Brain Anatomy Alterations and Mental Health Challenges Correlate to Email Addiction Tendency

Saeid Sadeghi, Hikaru Takeuchi, Bita Shalani, Yasuyuki Taki, Rui Nouchi, Ryoichi Yokoyama, Yuka Kotozaki, Seishu Nakagawa, Atsushi Sekiguchi, Kunio Iizuka, Sugiko Hanawa, Tsuyoshi Araki, Carlos Makoto Miyauchi, Kohei Sakaki, Takayuki Nozawa, Shigeyuki Ikeda, Susumu Yokota, Daniele Magistro, Yuko Sassa, Ryuta Kawashima

Research output: Contribution to journalArticlepeer-review

Abstract

Despite the widespread use of email, our knowledge regarding the consequences of email addiction is lacking. The purpose of this study was to develop an email addiction tendency scale to evaluate its correlation to behavior and brain structure. Following this, the validity and reliability of the developed scale was investigated. We used voxel-based morphometry, correlation, and univariate regression analysis to assess the relationships between email addiction tendency scores and regional gray and white matter volumes, depression, and nonverbal reasoning abilities in a large sample of healthy young adults (n = 1152; mean age, 20.69 ± 1.84 years). The content validity ratio, content validity index, principal component analysis, and confirmatory factorial analysis all showed that the email addiction tendency scale (EATS) has high validity. Additionally, the Cronbach’s alpha internal consistency and split-half reliability coefficient showed that the EATS has high reliability. We found that email addiction tendency scores were significantly negatively correlated with nonverbal reasoning. We also observed that the email addiction tendency scores were significantly and positively correlated with depression symptom severity and gray matter volume of the left rostrolateral prefrontal cortex (RLPC) in subjects. These results indicate that email addiction tendency is associated with lower mental health outcomes and increased GMV in the left RLPC.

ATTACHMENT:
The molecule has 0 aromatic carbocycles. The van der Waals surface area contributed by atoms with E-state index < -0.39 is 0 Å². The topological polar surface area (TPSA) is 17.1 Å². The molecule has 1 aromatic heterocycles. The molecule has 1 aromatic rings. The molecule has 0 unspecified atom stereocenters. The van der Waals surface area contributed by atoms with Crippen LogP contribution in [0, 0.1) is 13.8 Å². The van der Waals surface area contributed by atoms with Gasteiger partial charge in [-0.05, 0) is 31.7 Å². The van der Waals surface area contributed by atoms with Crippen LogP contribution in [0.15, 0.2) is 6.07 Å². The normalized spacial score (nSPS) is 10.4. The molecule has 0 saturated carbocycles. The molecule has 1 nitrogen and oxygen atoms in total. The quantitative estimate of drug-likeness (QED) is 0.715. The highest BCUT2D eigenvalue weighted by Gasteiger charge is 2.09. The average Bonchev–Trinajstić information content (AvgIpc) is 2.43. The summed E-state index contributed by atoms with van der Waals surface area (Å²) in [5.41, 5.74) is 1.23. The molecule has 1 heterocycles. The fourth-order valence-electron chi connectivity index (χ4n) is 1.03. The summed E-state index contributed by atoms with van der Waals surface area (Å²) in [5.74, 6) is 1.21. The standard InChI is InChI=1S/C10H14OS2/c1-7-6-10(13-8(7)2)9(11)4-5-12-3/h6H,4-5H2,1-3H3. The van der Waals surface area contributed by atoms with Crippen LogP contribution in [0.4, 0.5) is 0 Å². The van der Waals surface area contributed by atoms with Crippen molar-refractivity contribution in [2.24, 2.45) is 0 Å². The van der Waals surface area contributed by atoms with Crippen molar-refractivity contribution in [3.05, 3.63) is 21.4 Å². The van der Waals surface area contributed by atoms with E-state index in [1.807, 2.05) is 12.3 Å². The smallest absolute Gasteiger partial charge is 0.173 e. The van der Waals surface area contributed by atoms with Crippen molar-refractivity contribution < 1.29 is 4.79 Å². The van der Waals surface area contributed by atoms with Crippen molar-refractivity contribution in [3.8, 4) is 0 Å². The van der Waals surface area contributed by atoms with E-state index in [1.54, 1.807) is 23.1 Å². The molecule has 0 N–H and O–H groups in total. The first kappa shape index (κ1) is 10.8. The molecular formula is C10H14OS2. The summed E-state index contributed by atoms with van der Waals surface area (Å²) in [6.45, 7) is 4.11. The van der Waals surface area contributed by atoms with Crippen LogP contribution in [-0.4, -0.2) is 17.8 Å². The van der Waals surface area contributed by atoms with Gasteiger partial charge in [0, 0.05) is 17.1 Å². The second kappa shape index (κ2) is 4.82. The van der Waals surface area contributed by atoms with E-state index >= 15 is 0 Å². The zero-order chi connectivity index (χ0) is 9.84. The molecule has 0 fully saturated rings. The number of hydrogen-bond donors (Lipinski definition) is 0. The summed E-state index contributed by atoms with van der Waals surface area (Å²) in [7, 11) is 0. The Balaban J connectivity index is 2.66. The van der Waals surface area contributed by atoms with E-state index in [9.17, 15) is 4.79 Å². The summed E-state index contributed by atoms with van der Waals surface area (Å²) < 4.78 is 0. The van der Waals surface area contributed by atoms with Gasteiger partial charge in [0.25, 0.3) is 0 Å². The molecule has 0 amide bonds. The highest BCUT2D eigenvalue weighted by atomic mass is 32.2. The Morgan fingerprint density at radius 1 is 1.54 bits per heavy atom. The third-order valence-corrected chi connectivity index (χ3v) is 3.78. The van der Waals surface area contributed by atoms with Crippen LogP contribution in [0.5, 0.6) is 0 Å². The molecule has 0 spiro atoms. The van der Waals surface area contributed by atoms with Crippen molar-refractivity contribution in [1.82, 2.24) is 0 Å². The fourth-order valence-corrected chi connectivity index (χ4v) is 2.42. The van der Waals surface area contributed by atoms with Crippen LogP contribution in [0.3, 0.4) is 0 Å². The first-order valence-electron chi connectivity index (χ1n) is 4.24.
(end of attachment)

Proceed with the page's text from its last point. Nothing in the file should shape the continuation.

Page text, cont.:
Original languageEnglish
Article number1278
JournalBrain Sciences
Volume12
Issue number10
DOIs
Publication statusPublished - 2022 Oct
Externally publishedYes

Keywords

  • brain structures
  • depression
  • email addiction tendency
  • reasoning

ASJC Scopus subject areas

  • Neuroscience(all)

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